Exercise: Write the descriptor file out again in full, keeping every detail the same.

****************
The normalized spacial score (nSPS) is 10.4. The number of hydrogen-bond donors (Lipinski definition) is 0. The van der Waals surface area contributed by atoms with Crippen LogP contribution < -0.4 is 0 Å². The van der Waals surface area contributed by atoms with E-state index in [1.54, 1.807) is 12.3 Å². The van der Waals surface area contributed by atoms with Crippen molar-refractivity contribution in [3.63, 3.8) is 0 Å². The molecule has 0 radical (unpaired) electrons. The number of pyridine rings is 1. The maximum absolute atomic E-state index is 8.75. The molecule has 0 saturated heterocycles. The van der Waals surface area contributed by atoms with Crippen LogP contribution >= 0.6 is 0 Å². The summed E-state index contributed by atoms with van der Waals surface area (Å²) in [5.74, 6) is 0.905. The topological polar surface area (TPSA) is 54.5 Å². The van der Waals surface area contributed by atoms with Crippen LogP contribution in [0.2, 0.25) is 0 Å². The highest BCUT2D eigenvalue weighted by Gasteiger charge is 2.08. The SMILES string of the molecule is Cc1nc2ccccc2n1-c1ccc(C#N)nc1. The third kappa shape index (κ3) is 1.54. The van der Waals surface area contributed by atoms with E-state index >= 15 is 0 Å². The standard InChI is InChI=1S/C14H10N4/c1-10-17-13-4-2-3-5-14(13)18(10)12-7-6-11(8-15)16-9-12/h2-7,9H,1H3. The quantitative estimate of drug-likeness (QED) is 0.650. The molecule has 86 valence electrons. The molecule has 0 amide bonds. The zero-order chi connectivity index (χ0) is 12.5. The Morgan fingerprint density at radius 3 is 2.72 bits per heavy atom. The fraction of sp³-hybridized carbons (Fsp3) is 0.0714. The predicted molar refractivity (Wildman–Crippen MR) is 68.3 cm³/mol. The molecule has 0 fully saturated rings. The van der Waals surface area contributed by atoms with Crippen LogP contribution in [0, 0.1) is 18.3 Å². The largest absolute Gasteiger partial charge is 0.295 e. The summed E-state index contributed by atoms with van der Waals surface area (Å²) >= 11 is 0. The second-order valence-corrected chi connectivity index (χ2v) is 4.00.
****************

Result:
The normalized spacial score (nSPS) is 10.4. The number of hydrogen-bond donors (Lipinski definition) is 0. The van der Waals surface area contributed by atoms with Crippen LogP contribution < -0.4 is 0 Å². The van der Waals surface area contributed by atoms with E-state index in [1.54, 1.807) is 12.3 Å². The van der Waals surface area contributed by atoms with Crippen molar-refractivity contribution in [3.63, 3.8) is 0 Å². The molecule has 0 radical (unpaired) electrons. The number of pyridine rings is 1. The maximum absolute atomic E-state index is 8.75. The molecule has 0 saturated heterocycles. The van der Waals surface area contributed by atoms with Crippen LogP contribution >= 0.6 is 0 Å². The summed E-state index contributed by atoms with van der Waals surface area (Å²) in [5.74, 6) is 0.905. The topological polar surface area (TPSA) is 54.5 Å². The van der Waals surface area contributed by atoms with Crippen LogP contribution in [0.2, 0.25) is 0 Å². The highest BCUT2D eigenvalue weighted by Gasteiger charge is 2.08. The SMILES string of the molecule is Cc1nc2ccccc2n1-c1ccc(C#N)nc1. The third kappa shape index (κ3) is 1.54. The van der Waals surface area contributed by atoms with E-state index >= 15 is 0 Å². The standard InChI is InChI=1S/C14H10N4/c1-10-17-13-4-2-3-5-14(13)18(10)12-7-6-11(8-15)16-9-12/h2-7,9H,1H3. The quantitative estimate of drug-likeness (QED) is 0.650. The molecule has 86 valence electrons. The molecule has 0 amide bonds. The zero-order chi connectivity index (χ0) is 12.5. The Morgan fingerprint density at radius 3 is 2.72 bits per heavy atom. The fraction of sp³-hybridized carbons (Fsp3) is 0.0714. The predicted molar refractivity (Wildman–Crippen MR) is 68.3 cm³/mol. The molecule has 0 fully saturated rings. The van der Waals surface area contributed by atoms with Crippen LogP contribution in [0, 0.1) is 18.3 Å². The largest absolute Gasteiger partial charge is 0.295 e. The summed E-state index contributed by atoms with van der Waals surface area (Å²) >= 11 is 0. The second-order valence-corrected chi connectivity index (χ2v) is 4.00.